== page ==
Weather app puts kids in the pilot seat
Kids growing up in tornado alley are used to bright, splotchy radar patterns moving across a television screen, and most know the difference between a tornado watch and warning. But do they understand how to read and predict the weather based on radar images and forecasts? Students at the University of Oklahoma's College of Engineering wanted to remove the mystery around weather forecasting by speaking to kids in a language they could better understand – gaming. Collaborating with the School of Meteorology, OU students created an app that teaches kids about weather patterns by putting them in the pilot seat to navigate a plane during weather events. The game encourages kids to see meteorology as a problem-solving tool rather than just a segment of the evening news.
With funding from a more than $600,000 National Science Foundation grant, Amy McGovern, OU associate professor of computer science and adjunct associate professor of meteorology, and engineering students Andrea Balfour, David Harrison and Marissa Beene created Storm Evader, an iPad app aimed at elementary and middle school students. The app challenges players to route airplanes from one U.S. airport to another while avoiding pitfalls like difficult weather patterns and long routes that waste fuel.
The app features two modes of game play – free play and career play. In free play mode, players fly their planes during actual recorded severe weather events, including the widest tornado documented in history in El Reno, Oklahoma. In career mode, players are encouraged to delve deeper by researching weather forecasts before deciding the safest route for their planes. In both modes, players can give control to the computer to help find the best route to the correct airport.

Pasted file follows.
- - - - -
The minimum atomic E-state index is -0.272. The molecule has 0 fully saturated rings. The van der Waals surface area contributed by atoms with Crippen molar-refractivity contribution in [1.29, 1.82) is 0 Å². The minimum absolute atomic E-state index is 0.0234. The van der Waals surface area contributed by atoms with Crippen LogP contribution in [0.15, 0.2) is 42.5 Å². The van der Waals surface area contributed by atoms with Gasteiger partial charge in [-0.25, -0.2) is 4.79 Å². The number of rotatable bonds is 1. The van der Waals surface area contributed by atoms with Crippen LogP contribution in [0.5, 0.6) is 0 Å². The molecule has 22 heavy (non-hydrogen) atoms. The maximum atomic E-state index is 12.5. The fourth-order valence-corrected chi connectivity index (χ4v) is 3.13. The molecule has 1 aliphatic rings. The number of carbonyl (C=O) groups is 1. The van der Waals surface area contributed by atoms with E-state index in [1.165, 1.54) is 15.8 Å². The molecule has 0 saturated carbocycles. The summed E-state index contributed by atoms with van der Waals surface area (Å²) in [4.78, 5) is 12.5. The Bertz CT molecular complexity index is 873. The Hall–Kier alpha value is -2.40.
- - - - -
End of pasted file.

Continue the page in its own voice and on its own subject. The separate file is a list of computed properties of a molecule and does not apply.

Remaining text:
"We want to teach kids about weather in a fun and interactive way," said Harrison, a sophomore majoring in meteorology with a minor in computer science. "In Storm Evader kids see how weather forecasting and radar works in real-life and can actually solve problems."
At the National Weather Festival held last November in Norman, the team presented the app to a group of more than 500 children, letting them play the game and provide feedback. The results confirmed their hypothesis that the app would appeal to a younger demographic, but in less formal testing, the team was surprised to learn that older ages benefit too.
"The app's advanced forecasting features remind adults how weather affects everyday situations," said Balfour, a sophomore majoring in computer science and meteorology. "Knowing how to read and understand weather forecasts can be helpful and even necessary."
Encouraged by Storm Evader's success, the team is already creating another weather-related app. It focuses on teaching kids how tornados evolve and how to be prepared in severe weather situations. McGovern is pleased with her team's results, especially since they are still early in their academics.
"When they were creating Storm Evader, these students hadn't even taken advanced computer science courses," McGovern said. "Their work beat all my expectations, and they have a done a great job proving that technology can be used to make sense of everyday situations."
Storm Evader is available for iPad and is free in the app store on iTunes.